Let the record of the past be heard. “Everything the Church owned at that time actually belonged to the poor . . . Every meeting served to support bereft women and children, the sick and the destitute . . . To enable themselves to help others, Christians took the hardest privations upon themselves . . . Christian women of rank gave away their property and became beggars . . . Julian, the antichristian Emperor, had to admit that ‘the godless Galileans feed our poor in addition to their own.” 9

“Eusebius reports how those men, consumed with burning love and fulfilling the mission charge of Jesus, distributed their possessions among the poor and set out on an uninterrupted journey to speak of Christ to those who had never {105} heard about Him” 10

3) They maintained holiness of personal character in an environment of moral debauchery.

“(They) dare lay at our door all the infamous things they are conscious of in themselves . . . Adulterers and corrupters of boys want to defame us who live in virginity or in strictly monagamic marriages! How can we possibly kill anyone when we cannot even look on lest we are polluted with the guilt of murder and sacrilege? How can we possibly kill anyone, we who call those women murderers who take drugs to induce abortion, we who say they will have to give account before God one day? We are convinced that with God nothing goes unexamined . . . We have, therefore, every reason to detest even the slightest sin.” 11

Christians’ refusal to burn a pinch of incense to Caesar was deemed by Rome as treason.

4) The Church readily endured persecution.

Polycarp, as cited above, refused his executioners’ fastening him to the stake by nails. “Let me be,” he said. “He who gives me the strength to endure the fire will also give me the strength to remain at the stake unflinching, without the security of your nails.” And so it was. 12 This is but one glimpse of the Church’s well-documented suffering under Rome.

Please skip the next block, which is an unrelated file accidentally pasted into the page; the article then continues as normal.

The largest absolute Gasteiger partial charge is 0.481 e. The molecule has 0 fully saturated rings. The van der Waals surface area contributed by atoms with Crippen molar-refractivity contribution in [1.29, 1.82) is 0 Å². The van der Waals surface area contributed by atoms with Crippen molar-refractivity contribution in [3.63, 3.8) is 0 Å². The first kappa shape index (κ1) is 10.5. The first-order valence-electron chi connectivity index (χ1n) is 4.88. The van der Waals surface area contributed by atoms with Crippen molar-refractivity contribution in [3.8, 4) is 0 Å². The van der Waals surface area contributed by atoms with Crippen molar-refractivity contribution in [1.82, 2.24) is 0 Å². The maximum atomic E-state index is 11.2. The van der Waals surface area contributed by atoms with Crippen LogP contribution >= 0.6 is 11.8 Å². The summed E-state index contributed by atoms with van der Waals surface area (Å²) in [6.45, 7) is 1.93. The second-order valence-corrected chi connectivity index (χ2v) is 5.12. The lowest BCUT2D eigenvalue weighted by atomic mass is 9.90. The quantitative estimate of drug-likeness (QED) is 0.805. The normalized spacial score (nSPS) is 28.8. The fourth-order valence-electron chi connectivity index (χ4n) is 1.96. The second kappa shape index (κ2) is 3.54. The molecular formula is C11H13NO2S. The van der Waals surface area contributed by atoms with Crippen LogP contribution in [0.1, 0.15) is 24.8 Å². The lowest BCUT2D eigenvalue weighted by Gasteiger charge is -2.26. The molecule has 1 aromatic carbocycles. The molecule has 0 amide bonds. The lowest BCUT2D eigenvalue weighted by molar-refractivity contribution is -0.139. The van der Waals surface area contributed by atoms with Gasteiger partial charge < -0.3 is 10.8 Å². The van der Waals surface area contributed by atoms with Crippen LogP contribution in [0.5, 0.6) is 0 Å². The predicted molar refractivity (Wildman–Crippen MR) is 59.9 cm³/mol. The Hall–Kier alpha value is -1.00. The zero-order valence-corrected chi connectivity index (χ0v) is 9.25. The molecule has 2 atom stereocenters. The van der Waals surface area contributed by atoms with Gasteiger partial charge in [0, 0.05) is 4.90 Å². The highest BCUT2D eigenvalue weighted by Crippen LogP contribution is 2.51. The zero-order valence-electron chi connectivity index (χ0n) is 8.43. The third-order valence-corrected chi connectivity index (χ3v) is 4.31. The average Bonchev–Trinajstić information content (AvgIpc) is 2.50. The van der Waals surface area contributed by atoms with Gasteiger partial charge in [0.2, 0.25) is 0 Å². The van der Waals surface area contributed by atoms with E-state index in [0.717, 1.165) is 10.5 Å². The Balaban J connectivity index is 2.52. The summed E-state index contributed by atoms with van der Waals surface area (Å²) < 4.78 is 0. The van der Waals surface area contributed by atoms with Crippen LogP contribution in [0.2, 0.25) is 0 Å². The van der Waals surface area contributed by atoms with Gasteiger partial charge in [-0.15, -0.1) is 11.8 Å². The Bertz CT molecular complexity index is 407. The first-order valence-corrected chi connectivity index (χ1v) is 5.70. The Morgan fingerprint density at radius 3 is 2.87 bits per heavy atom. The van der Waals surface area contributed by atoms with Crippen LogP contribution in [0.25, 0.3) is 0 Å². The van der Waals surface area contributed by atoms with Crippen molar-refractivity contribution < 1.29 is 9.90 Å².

It is noteworthy that the above four qualities were specifically modelled by sixteenth-century Anabaptists as well. We claim them as our forebears and our example. The life of the early church and also that of the sixteenth-century Anabaptists places before leaders the question, what steps should be taken to assure the Church’s survival and relevance in our own culture and time?


  1. Malcolm Muggeridge, Jesus Rediscovered (London: William Collins Sons and Co., 1969) p. 113, 196.
  2. Sharon Reid, 1988 Survey of Pupils for whom English Is a Second Language in Vancouver Schools.
  3. Interview with Dr. Susan Ziegler, Research Manager, Board of Education, Toronto.
  4. Hans Kasdorf, “Mission Future: Issues We Face,” Global Mission Consultation, Fresno, CA (Jan. 21-23, 1988), p. 10.
  5. Human Manifestos I and II (Buffalo: Prometheus, 1973), p. 23.
  6. Robert E. Webber, The Church in the World (Grand Rapids: Zondervan, 1986), p. 218. {106}
  7. Os Guinness, The Gravedigger File (Downers Grove: InterVarsity, 1983), p. 60.
  8. Eberhard Arnold, The Early Christians After the Death of the Apostles (Rifton, N.Y.: Plough, 1972), p. 68.
  9. Ibid., p. 17, quoting Marcarius Magnes, Aprocriticus III.5, Porphyry Fragment No. 58 in Harnack’s edition, p. 82. (Harnack ET, vol. 2, pp. 74-75).
  10. Ibid., p. 38 quoting Eusebius III. 37.
  11. Ibid., pp. 119-120 quoting Athenagoras, A Plea Regarding Christians, pp. 32-35.
  12. Ibid., p. 70 quoting The Martyrdom of the Holy Polycarp, encyclical letter from community of Smyrna on Feb. 22, 156, author unknown.
Levi Keidel, for thirty years a missionary in Zaire, instructs in mission at Columbia Bible College, Clearbrook, British Columbia.